South African banks begin talks to curb virus impact
JOHANNESBURG - South African banks are beginning discussions around the industry’s payments infrastructure and logistics to keep their operations going as the nation braces for a 21-day lockdown to contain the coronavirus.
These initial meetings will probably be followed by wider engagements to cement the banking sector’s response, as the government announces economic measures to aid businesses and consumers, Investec Bank South Africa Chief Executive Officer Richard Wainwright said in a phone interview.
The talks begin a day after President Cyril Ramaphosa said banks are exempt from antitrust rules to coordinate their response. The country is taking steps to manage the impact of the outbreak and will shut down most economic activity from midnight Thursday.
The president also announced other measures such as a four-month tax subsidy for low-income workers, and the establishment of a solidarity fund that will enable businesses and individuals to contribute money to assist the response effort. Financial services are among the essential functions that will continue operating.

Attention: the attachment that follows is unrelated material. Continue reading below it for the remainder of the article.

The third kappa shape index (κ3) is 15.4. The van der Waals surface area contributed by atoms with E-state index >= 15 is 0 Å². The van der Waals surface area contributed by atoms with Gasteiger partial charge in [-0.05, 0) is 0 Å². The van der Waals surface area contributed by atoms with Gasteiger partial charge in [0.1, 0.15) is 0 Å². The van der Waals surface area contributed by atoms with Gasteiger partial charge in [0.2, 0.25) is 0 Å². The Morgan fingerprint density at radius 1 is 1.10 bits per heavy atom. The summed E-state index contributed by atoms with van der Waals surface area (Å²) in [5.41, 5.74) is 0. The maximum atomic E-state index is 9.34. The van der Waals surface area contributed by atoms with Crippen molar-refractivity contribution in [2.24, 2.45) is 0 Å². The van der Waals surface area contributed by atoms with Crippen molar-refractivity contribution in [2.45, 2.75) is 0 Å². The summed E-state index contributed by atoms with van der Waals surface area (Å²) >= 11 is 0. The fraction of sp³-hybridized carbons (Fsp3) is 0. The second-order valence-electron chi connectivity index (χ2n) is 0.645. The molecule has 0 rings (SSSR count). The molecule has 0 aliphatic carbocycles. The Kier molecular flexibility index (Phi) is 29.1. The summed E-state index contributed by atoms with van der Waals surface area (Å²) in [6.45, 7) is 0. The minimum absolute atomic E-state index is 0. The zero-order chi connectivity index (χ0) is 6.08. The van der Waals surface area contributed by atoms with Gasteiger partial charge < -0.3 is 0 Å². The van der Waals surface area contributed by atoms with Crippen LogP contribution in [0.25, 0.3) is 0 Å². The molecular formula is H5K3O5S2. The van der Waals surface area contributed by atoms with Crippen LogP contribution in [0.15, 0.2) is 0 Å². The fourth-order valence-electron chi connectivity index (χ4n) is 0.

Across the industry there is “broad agreement that we are all going to try and do our absolute best to keep people employed,” said Wainwright, who was working from home. “Where companies are good companies and in good standing with their banks, I am sure the banks are going to be quite lenient.”
Investec Bank expects to have a maximum of 10% of staff working from its premises during the lock-down period, Wainwright said. The Johannesburg-based lender will also continue speaking to distressed clients to offer bespoke solutions.
Other banks, including Absa Group Ltd., Capitec Bank Holdings Ltd. and FirstRand Ltd., have also invited customers to reach out proactively and ask for help. Standard Bank Group Ltd. has offered small businesses and students a three-month payment holiday.
Nedbank Group Ltd. CEO Mike Brown said on Monday that the South African banking system remains sound and that lenders would continue to engage the government on potential interventions.
But South Africa’s weak fiscal position means that instead of immediately launching into a full stimulus package, the government could “wait to see how this pans out over the coming days and weeks,” Investec’s Wainwright said. “They will keep their powder dry.”